Beat the Heat, Inside the Shop and Out!
Summer heat and the heavy, clinging humidity that goes with it can be rough on anyone. But for workers whose job puts them in the worst of it, hours upon hours every day, all week long, it isn’t merely a matter of discomfort. Occupational heat exposure can be the cause of a wide range of heat-related illnesses.
According to the Centers for Disease Control (CDC), heat is already one of the most significant causes of weather-related death in the US. Every year, more than 1,000 Americans succumb to the effects of unusually hot and humid environments.
Occupations that bring people into daily contact with the kind of suffocating heat most of us can escape, such as construction, vehicle repair, firefighting, factory work, present an even higher risk. Add individual worker factors such as age, weight, preexisting medical conditions and medicines that may produce negative side effects under extreme body temperatures, and you’ve got the potential for something pretty serious.
But here’s the cool thing: virtually 100% of heat-related on-the-job illnesses are preventable, from painful cases of heat rash to the far more dangerous heat exhaustion and heat stroke. But the right measure will take some understanding, planning and the commitment of your entire team.
Heat-related illnesses defined
Heat-related illness, also known as hyperthermia, results from exposure to high air temperatures and the loss of its ability to cool itself. Normally, the body will react to high heat by perspiring. As the sweat evaporates, it takes with it body heat, radiating it into the atmosphere and away from the body.
Problems begin when humidity levels rise with the heat. In those instances, sweat does not evaporate as quickly, which prevents the body from releasing heat quickly enough to stay cool. As a result, body temperatures may rise to dangerous levels.
As was mentioned previously, heat-related illnesses and deaths are preventable. And yet, people still succumb to illness caused by extreme heat each year. In addition to the actual air temperature and a person’s underlying health issues, environmental factors, such as humidity, can contribute to hyperthermia, as can strenuous workplace physical activities in hot conditions. Buildings and other parts of the man-made environment also increase the risks involved in heat waves.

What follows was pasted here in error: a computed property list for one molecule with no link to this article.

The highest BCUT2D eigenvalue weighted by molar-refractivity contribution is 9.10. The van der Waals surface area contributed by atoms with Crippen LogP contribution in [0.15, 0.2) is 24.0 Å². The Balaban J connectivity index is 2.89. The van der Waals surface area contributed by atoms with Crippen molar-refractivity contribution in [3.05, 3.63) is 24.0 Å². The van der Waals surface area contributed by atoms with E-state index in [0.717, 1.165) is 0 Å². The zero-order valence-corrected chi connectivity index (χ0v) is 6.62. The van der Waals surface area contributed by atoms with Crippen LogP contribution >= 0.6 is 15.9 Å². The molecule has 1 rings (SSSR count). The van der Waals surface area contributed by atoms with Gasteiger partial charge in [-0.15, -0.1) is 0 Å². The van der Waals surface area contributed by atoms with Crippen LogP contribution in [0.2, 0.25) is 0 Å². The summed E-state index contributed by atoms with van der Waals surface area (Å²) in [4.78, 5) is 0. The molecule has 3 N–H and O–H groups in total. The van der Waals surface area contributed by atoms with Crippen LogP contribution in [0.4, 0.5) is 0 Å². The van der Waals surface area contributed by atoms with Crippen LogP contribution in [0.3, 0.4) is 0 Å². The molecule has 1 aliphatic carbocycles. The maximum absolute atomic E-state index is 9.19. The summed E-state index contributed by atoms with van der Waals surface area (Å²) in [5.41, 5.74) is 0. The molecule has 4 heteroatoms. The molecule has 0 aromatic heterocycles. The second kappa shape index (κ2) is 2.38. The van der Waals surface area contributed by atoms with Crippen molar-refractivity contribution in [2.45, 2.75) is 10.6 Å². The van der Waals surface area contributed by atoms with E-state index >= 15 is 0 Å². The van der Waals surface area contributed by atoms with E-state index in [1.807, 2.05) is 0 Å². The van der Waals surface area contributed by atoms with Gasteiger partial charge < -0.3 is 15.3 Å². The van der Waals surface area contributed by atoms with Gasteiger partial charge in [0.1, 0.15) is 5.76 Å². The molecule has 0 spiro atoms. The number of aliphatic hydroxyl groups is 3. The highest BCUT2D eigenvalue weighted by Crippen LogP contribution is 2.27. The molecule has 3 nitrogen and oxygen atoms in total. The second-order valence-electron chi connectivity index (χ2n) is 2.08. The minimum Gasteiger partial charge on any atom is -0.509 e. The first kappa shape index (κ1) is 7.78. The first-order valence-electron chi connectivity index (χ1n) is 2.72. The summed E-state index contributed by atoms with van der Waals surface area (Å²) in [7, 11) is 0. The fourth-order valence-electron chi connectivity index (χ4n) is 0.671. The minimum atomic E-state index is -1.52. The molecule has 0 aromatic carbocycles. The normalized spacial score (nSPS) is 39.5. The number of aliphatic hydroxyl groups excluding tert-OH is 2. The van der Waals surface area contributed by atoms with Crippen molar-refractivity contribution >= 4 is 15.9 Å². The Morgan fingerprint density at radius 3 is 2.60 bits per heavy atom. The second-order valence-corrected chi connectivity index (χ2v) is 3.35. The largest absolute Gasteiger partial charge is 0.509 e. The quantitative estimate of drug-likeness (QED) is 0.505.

Of the most common heat-related illnesses, heat exhaustion and heat stroke are the most serious.
Signs of Heat Exhaustion
Workers suffering heat exhaustion might have cool and moist skin, but the pulse rate is fast and weak, breathing rapid and shallow.
● Muscle cramping
● Dizziness or fainting
Signs of Heat Stroke
Heat exhaustion that goes unrecognized may develop into heat stroke, a serious, life-threatening condition. Sustained high body temperatures can permanently damage the brain and vital organs, leading to multiple organ system failure and death.
● Body temperature greater than 103°F
● Hot, dry skin, with no sweating
● Strong but rapid pulse
● Throbbing headache with nausea
Other occupational heat conditions
Though less serious than both heat exhaustion and heat stroke, heat cramps and heat rash (prickly heat) are painful and can negatively impact workplace productivity.
Heat cramps are painful contractions of the body’s muscles. Generally caused by a depletion of salt levels due to excessive sweating, symptoms of heat cramps include pain or spasms in the muscles of the abdomen, arm or legs.
Also known as “prickly heat,” heat rash is a skin irritation also caused by excessive sweating. Sufferers of heat rash will notice clusters of inflamed, painful pimples or small blisters on neck, upper chest, groin area, under the breasts, and in elbow creases.
Determining risk of heat illness
As pointed out by OSHA, there is no single cause that results in greater occupational heat danger. Rather, it’s a combination of several conditions that elevate the potential for risk, including:
In every case, however, preventing heat-related illnesses requires determining if a workplace heat hazard is currently present. Two heat sources contribute to the risk of heat-related illness.
1. Environmental heat, the heat produced by warm or hot surroundings.
2. Metabolic heat, the heat generated by an individual’s own body, which is directly linked to the exertion required to do the job.
The OSHA Technical Manual provides heat-stress values for a range of occupational categories. With that information, you can compare total heat stress to published occupational heat guidance, helping you determine “how hot is too hot” as it relates to current workload.